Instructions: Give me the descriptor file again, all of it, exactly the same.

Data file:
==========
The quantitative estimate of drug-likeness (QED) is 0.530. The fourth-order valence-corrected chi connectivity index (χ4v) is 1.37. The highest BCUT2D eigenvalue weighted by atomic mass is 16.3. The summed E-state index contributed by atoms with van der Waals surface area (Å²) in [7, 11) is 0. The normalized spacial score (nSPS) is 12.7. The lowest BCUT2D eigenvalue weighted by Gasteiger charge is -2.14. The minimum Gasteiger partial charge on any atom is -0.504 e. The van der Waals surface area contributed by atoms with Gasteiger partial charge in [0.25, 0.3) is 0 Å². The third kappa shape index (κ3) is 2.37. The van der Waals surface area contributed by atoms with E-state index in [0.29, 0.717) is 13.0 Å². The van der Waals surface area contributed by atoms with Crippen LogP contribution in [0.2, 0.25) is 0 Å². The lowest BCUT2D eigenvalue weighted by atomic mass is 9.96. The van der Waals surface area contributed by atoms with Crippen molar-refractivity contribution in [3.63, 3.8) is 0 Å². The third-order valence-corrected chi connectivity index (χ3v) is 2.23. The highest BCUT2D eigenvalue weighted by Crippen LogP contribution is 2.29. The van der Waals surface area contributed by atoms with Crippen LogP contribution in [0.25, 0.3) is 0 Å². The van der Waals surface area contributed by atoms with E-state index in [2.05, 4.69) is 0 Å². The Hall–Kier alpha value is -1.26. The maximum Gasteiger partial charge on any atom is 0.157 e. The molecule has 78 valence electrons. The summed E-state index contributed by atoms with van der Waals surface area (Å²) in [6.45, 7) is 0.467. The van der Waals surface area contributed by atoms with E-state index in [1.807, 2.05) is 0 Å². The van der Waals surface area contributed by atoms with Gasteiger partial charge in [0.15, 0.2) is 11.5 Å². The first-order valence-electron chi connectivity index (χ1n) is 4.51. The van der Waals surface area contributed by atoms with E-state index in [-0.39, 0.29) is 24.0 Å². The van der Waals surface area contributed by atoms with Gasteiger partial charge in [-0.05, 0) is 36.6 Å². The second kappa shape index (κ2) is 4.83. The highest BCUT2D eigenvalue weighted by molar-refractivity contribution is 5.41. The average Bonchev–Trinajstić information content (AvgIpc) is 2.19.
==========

The quantitative estimate of drug-likeness (QED) is 0.530. The fourth-order valence-corrected chi connectivity index (χ4v) is 1.37. The highest BCUT2D eigenvalue weighted by atomic mass is 16.3. The summed E-state index contributed by atoms with van der Waals surface area (Å²) in [7, 11) is 0. The normalized spacial score (nSPS) is 12.7. The lowest BCUT2D eigenvalue weighted by Gasteiger charge is -2.14. The minimum Gasteiger partial charge on any atom is -0.504 e. The van der Waals surface area contributed by atoms with Gasteiger partial charge in [0.25, 0.3) is 0 Å². The third kappa shape index (κ3) is 2.37. The van der Waals surface area contributed by atoms with E-state index in [0.29, 0.717) is 13.0 Å². The van der Waals surface area contributed by atoms with Crippen LogP contribution in [0.2, 0.25) is 0 Å². The lowest BCUT2D eigenvalue weighted by atomic mass is 9.96. The van der Waals surface area contributed by atoms with Crippen molar-refractivity contribution in [3.63, 3.8) is 0 Å². The third-order valence-corrected chi connectivity index (χ3v) is 2.23. The highest BCUT2D eigenvalue weighted by Crippen LogP contribution is 2.29. The van der Waals surface area contributed by atoms with Crippen LogP contribution in [0.25, 0.3) is 0 Å². The van der Waals surface area contributed by atoms with E-state index in [2.05, 4.69) is 0 Å². The Hall–Kier alpha value is -1.26. The maximum Gasteiger partial charge on any atom is 0.157 e. The molecule has 78 valence electrons. The summed E-state index contributed by atoms with van der Waals surface area (Å²) in [6.45, 7) is 0.467. The van der Waals surface area contributed by atoms with E-state index in [1.807, 2.05) is 0 Å². The van der Waals surface area contributed by atoms with Gasteiger partial charge in [0.15, 0.2) is 11.5 Å². The first-order valence-electron chi connectivity index (χ1n) is 4.51. The van der Waals surface area contributed by atoms with E-state index in [-0.39, 0.29) is 24.0 Å². The van der Waals surface area contributed by atoms with Gasteiger partial charge in [-0.05, 0) is 36.6 Å². The second kappa shape index (κ2) is 4.83. The highest BCUT2D eigenvalue weighted by molar-refractivity contribution is 5.41. The average Bonchev–Trinajstić information content (AvgIpc) is 2.19.